- Solidarity. You might not really know anyone with a corn allergy. But you might. By taking the corn free challenge, you can begin to understand what their life is like. Of course, for you, the consequences of eating a slice of cheese dusted with cornstarch are going to be limited to your own disappointment. For someone with a corn allergy, a single slip up can incapacitate them for days. Understanding where an individual with allergies is coming from puts the truth in labeling debates into better perspective. Whether you care about GMOs and corn derivatives or not, knowing what's in your food should be a basic right. Giving up corn for a week, or a month, or 40 days, raises awareness about how food is labeled as well as what's actually in it.
- Eat Healthier. No, I'm not saying corn is bad for you. But by giving it up for just a week, or a month, you'll be forcing yourself to look more closely at unprocessed foods. You'll be giving yourself permission to dine on vegetables, beans and grains (besides corn). Maybe you've been meaning to cut back on soda, or try a few more salads. Maybe you keep saying your going to lose a few pounds. Giving up corn is a wake up call. It will introduce variety into your diet, and encourage you to find ways to make your own foods. You'll either learn to cook, or starve looking for something pre-made.
How Corn Literate Are You?
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How Does the Corn Free Challenge Work?
Participants in the corn free challenge get to choose how they want to participate, and what their own restrictions are. The goal of the challenge is to raise awareness, so if you want to limit your dietary challenge to just giving up corn syrup, that's fine. If you're already limiting your corn sweeteners and want to try giving up all corn derivatives (after all, how hard can it be?), then that's your challenge.
While some people start with a 24 hour challenge, to really understand the depth of our society's reliance on corn a longer challenge makes a better impression. Try a corn free week. Or a corn free month. You might even choose to go corn free for Lent, the holiday that starts on Mardi Gras and lasts through Easter. Whatever your motivations are, choose a specific goal. Write it down.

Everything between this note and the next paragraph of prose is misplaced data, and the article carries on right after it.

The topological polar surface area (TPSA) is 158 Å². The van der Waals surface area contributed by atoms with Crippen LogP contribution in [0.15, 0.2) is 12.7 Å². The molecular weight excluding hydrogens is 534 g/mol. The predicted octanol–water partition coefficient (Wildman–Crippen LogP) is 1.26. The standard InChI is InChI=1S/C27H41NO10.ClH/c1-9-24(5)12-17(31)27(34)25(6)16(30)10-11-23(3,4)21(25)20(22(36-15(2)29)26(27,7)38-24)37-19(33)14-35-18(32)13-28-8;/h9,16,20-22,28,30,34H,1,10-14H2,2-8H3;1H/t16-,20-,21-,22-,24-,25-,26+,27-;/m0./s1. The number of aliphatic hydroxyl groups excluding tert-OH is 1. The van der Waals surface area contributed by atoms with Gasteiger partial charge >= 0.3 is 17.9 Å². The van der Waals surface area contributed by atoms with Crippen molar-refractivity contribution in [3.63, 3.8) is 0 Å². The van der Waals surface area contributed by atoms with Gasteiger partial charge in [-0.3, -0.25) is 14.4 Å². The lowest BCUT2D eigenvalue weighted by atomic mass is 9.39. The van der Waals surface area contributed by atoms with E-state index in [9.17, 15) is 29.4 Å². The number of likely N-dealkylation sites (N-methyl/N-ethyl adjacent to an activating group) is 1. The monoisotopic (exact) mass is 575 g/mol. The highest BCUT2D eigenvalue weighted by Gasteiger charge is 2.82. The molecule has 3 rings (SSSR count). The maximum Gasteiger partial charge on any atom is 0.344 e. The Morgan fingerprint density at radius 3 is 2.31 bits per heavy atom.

You might want to get a game plan in place first, or just wing it. (You'll eat better if you have a game plan) Since the goal is to raise your awareness, print up the list of corn derivatives and start reading labels. Be aware of what you're eating. And don't beat yourself up for mistakes...there are a lot of stumbling blocks when it comes to corn free dining. It's not likely that you'll get truly 'corn free' in a challenge, unless you live on a farm and eat only the food you grow yourself. But even if you end up only giving up the most obvious forms of corn you'll come out of the challenge more aware of how much we rely upon this one crop in our lifestyles. From fast food to frozen dinners, it's what we eat. But rarely in it's whole form.
What do you get from the Challenge?
There isn't really a prize. All you gain from the challenge is a stronger awareness, and more knowledge. What will you do with that knowledge?
You might ask yourself what happens if something were to happen to the corn crops. If rootworms were to suddenly infest several states. What would we as a society do to compensate? If corn were just one of many crops we relied on, there would be other items to take it's place. We might have to do without presliced cheese, and tapioca would dust the hospital gloves. But if we aren't already using a variety of crops to supply our daily needs, the loss of one single crop becomes more detrimental overall.
This year's peanut crop had such a poor yield that prices on that cheap kitchen staple have risen at least 30%. And peanuts are mostly used in peanut butter, or peanut oil. Imagine that trend spread over a crop that is a vital part of over half the items in your local grocery store.
You might ask yourself about the rising trend in allergies, and whether or not increased exposure to a pathogen really does increase your risk of developing an allergy. And whether it's really a good idea to expose children to a barrage of corn derivatives on a daily basis.
Of course, awareness is just one step. After that, you may feel motivated to do something. If our reliance on one crop concerns you, start by purchasing pure products, and ones that are corn free. Let manufacturers know you want products that don't have a lot of additives. Let them know you are concerned with the over use of corn, specifically (or whatever it is that actually concerns you).
Or you may not feel motivated to act. You might not be concerned at all. That's okay, too. After all, the goal of the challenge is to raise awareness. Knowledge is power. What you do with that power is up to you.